Two officers have been shot during protests in the US city of Louisville that followed a grand jury’s decision not to charge officers involved in death of Breonna Taylor.
A move on Wednesday to not charge any officer in the killing of Ms Taylor reignited demonstrations nationwide in a rallying cry for anti-police brutality.
Protesters have been marching in Louisville, Kentucky’s largest city, with some arrested after clashes broke out with officers.
“We have had officers shot tonight,” a police spokesman said in a statement, confirming reports that officers had been shot in the city.
Wednesday’s demonstrations began after prosecutors announced a single officer had been indicted in the case of Ms Taylor, though not on charges involving the 26-year-old’s death.
The officer was charged with endangering Ms Taylor’s neighbours during the incident on March 13.
Protests have erupted across the US in retaliation to the decision, with demonstrators marching through the streets of New York, Chicago, Washington DC, Atlanta and Philadelphia.
Ms Taylor, a hospital emergency room technician, was shot multiple times by police who burst into her home during a drug raid gone wrong.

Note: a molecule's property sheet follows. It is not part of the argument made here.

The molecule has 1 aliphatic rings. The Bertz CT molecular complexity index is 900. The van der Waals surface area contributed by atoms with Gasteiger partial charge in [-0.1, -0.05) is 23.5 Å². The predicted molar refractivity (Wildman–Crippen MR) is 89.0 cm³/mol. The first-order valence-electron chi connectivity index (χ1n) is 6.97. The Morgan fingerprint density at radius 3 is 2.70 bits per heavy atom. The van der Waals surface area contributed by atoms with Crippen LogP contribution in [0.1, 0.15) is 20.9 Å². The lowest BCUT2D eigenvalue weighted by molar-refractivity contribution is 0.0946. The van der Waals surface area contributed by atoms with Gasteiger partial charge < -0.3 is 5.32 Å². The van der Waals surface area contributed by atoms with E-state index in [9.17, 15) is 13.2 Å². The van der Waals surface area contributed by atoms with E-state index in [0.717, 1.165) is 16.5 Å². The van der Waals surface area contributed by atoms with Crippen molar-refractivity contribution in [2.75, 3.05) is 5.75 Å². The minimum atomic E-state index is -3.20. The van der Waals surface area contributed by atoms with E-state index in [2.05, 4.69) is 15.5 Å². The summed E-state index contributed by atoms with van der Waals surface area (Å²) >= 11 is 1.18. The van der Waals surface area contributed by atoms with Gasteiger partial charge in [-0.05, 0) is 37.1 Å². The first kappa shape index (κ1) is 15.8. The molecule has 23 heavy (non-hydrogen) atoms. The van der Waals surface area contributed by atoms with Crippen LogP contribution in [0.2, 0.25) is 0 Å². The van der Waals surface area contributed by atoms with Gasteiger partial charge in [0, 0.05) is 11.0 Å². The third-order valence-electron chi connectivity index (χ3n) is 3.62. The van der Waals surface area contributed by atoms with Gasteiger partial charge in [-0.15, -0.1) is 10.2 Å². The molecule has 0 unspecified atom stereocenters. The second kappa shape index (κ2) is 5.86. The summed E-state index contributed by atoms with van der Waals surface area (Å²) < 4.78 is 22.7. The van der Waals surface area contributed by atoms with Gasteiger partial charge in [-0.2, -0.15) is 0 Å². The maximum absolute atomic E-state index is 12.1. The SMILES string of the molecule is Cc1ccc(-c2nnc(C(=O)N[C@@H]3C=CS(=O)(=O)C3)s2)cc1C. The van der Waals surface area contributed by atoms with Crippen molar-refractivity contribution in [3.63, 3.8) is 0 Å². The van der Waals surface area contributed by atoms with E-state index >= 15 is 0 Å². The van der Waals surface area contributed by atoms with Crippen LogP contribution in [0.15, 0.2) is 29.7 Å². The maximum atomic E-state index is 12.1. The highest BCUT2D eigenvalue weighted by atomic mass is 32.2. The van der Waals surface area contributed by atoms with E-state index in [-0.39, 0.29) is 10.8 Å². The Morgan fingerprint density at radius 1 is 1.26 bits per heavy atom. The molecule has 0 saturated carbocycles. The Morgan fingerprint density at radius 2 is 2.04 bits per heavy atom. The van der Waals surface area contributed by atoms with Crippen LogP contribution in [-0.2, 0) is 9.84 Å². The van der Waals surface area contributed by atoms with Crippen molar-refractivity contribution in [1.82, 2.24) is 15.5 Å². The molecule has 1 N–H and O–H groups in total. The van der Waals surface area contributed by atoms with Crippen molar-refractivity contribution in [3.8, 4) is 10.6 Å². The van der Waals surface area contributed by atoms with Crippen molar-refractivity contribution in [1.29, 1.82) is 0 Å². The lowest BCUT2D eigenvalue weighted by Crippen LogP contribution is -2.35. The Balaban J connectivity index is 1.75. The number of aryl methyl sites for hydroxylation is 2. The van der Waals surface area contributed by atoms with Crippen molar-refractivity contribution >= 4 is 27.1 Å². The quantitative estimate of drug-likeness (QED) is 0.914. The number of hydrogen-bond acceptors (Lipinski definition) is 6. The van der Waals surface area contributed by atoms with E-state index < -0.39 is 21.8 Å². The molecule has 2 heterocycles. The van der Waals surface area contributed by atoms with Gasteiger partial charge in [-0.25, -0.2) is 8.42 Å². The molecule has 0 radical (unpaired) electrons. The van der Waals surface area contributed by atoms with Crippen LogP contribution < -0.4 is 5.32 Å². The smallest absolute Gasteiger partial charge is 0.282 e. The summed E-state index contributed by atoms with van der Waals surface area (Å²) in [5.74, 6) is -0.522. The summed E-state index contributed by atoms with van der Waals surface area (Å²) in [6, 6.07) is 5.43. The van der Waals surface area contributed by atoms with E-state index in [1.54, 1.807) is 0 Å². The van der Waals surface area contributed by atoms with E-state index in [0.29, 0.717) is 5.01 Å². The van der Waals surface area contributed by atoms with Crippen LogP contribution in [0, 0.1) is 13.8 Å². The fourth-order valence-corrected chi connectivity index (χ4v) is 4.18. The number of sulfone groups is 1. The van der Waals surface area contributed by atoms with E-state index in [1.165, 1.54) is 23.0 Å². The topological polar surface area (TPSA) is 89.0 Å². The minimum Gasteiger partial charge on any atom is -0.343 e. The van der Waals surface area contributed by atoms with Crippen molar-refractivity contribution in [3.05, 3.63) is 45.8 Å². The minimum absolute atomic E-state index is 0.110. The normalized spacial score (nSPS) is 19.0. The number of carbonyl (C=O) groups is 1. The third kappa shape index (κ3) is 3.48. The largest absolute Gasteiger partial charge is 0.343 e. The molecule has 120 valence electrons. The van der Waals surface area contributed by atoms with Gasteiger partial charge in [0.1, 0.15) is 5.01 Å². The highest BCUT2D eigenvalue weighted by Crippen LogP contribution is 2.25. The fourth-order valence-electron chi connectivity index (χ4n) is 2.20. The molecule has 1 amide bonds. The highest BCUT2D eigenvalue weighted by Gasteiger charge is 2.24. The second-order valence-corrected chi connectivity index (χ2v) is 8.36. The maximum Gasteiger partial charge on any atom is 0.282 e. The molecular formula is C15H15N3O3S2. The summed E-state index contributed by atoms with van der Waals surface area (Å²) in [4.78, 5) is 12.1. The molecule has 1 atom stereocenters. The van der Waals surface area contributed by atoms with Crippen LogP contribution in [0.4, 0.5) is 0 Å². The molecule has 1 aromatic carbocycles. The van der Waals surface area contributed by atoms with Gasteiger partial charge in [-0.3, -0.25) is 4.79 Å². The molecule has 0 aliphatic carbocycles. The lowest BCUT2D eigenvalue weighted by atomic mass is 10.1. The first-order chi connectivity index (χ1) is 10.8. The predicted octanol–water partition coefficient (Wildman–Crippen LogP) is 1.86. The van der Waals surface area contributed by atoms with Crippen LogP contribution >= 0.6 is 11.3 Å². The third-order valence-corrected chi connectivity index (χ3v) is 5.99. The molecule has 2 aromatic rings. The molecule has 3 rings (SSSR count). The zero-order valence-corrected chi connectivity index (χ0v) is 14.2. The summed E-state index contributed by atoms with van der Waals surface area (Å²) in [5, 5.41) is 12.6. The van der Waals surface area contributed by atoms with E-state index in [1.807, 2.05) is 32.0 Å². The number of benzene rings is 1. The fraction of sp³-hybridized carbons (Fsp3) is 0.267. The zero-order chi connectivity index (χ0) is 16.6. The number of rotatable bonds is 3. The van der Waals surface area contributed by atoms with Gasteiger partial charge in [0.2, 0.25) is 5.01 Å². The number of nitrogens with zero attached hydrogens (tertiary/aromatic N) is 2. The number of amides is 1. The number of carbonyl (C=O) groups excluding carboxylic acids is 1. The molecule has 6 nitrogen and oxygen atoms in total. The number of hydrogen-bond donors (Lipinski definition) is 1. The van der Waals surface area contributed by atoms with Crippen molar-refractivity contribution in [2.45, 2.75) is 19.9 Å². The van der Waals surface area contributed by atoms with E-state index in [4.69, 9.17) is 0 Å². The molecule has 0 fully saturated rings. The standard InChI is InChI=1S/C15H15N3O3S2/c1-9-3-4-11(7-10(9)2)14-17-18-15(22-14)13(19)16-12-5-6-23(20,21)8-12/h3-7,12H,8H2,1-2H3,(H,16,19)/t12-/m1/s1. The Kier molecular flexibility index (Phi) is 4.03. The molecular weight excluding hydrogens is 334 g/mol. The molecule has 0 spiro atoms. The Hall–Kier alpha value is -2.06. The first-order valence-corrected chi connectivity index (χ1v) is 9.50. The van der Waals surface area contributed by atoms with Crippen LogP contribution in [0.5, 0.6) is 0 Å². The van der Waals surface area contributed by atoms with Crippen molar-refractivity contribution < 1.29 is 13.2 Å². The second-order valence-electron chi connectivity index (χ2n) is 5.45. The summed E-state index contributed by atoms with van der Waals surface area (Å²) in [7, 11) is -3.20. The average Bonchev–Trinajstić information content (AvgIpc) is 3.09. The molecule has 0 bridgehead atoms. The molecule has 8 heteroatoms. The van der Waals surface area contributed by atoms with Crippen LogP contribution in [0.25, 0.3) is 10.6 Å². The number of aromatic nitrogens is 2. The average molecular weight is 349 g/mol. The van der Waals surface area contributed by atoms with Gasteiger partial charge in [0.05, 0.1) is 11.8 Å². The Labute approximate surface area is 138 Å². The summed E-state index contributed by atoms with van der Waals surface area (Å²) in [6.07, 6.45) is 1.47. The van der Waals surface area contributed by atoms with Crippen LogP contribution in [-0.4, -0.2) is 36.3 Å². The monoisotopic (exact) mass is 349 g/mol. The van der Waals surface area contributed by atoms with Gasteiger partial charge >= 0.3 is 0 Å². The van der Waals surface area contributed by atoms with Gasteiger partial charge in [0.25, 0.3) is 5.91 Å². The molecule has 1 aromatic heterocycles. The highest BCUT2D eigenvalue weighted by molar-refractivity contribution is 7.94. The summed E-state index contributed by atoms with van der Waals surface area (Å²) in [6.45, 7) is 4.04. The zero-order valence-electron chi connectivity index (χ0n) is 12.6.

While there were no drugs in Ms Taylor’s apartment, her boyfriend shot and injured a police officer.
Officers fired flash bangs and a few small fires burned in a square which was the centre of protests in Louisville on Wednesday.
Dramatic images showed clashes breaking out between police and protesters, who marched shouting ”out of the homes, into the streets!”
Dozens of patrol cars blocked the city’s major thoroughfare and more police arrived after an officer was shot.
President Donald Trump praised Kentucky’s Republican attorney general for his handling of the investigation into Ms Taylor’s death.
He read from Attorney General Daniel Cameron’s statement that “justice is not often easy.”
“I said, ‘Write that down for me please cause I think it was a terrific statement,'” the US president said.
US Democratic presidential candidate Joe Biden earlier urged that demonstrations be peaceful.
Mr Biden told reporters in Charlotte, North Carolina, that he would review the grand jury decision before commenting further.
“My heart goes out to her mother… they (protests) should be peaceful.
“Do not sully her memory or her mother’s by engaging in any violence. It would be totally inappropriate for that to happen.
“She wouldn’t want it nor would her mother … I don’t know the details so I am reluctant to comment,” Mr Biden said.